From thermostats, to TVs, gaming consoles, baby monitors, microwaves and even smart refrigerators, cyber criminals are hacking into a growing selection of smart devices, stealing personal information, infecting other devices and spreading malicious content.
These new security issues led Trend Micro, a business security specialist, to offer consumers a list of tips that could help prevent their personal information from being compromised.
To ensure smart appliances stay protected, the company recommends users correctly install and set up the device, making sure to set a secure password for the appliance’s connectivity. The company also advising against leaving the password set to the appliance’s default password.
Consumers are also advised to steer clear from opening emails from unknown senders, which will ensure users do not open malicious spam emails sent from hacked appliances.
"Most consumers are not aware that smart appliances are regularly hacked," JD Sherry, Trend Micro’s vice president of technology and solutions, said in a statement. "Just as computers and mobile devices are hacked, the same can be said of smart appliances. It’s more important than ever that these devices be protected with anti-malware software."
Trend Micro also suggested consumers install anti-spam or anti-malware software on all smart appliances and devices when possible and regularly update devices when security updates or patch updates become available.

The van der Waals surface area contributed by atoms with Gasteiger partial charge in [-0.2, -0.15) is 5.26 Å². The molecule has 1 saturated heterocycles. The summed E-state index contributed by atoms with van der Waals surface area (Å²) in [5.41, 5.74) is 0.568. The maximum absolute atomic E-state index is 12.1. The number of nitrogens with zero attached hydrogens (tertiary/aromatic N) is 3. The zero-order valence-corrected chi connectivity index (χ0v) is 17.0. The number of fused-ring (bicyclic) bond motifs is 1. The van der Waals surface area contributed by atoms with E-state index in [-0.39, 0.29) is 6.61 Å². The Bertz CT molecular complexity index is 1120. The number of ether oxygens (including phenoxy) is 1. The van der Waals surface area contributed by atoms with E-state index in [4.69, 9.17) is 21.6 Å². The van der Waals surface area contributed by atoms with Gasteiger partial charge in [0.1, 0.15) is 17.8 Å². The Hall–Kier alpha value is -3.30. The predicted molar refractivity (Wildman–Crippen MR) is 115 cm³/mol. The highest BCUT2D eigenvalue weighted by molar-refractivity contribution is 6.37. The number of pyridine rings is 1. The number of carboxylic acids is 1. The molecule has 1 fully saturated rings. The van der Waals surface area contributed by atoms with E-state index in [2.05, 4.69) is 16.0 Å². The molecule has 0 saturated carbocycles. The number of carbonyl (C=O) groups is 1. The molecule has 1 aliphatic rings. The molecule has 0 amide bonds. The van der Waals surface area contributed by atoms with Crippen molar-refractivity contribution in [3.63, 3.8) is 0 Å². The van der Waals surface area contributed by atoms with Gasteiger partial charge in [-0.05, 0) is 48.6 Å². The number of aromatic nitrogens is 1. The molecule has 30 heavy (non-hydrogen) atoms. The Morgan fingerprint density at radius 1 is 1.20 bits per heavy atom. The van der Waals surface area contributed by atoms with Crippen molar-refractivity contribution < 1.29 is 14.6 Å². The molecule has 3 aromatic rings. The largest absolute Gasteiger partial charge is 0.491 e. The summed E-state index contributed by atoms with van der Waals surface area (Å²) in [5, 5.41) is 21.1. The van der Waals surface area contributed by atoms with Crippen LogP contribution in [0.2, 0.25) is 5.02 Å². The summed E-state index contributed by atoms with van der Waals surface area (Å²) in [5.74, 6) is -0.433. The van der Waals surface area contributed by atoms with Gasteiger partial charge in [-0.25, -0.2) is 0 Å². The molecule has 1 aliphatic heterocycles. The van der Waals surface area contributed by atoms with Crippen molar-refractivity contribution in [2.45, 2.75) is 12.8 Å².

"Every time we connect a new class of device to the Internet we learn the hard way how they can be attacked and subverted," Christopher Budd, Trend Micro’s global threat communications manager wrote in a recent blog post. "We’ve seen security flaws enable attackers to hijack webcams on laptops; it’s reasonable to assume that wearables with video capture capabilities will be similarly vulnerable."
Smart devices and wearable technology all fall into the general category Internet of Things (IoT), a market that is set to explode as WiFi networks and Web connectivity continue to spread.
At the Consumer Electronic Show (CES) earlier this year, Cisco CEO John Chambers estimated that the IoE could become a $19 trillion market over the next few years.
Research and consulting firm McKinsey & Company has projected that IoE applications could drive as much as $33 trillion of economic activity by 2025, while IT analytics firm Gartner thinks that their impact could total nearly $2 trillion by 2020.
But even while Cisco touts the potential of the IoE, the networking giant has recently had to issue security fixes for several popular wireless local area network (LAN) controllers.
Prior to the updates, it was possible to compromise this hardware and use the network to stage a distributed denial of service (DDoS) attack or improperly gain privileged access.
Similarly, the recently identified Moon Worm threat caused headaches last month for users of some old Linksys routers. It exploited an authentication bypass vulnerability to take over routers and then replicate itself.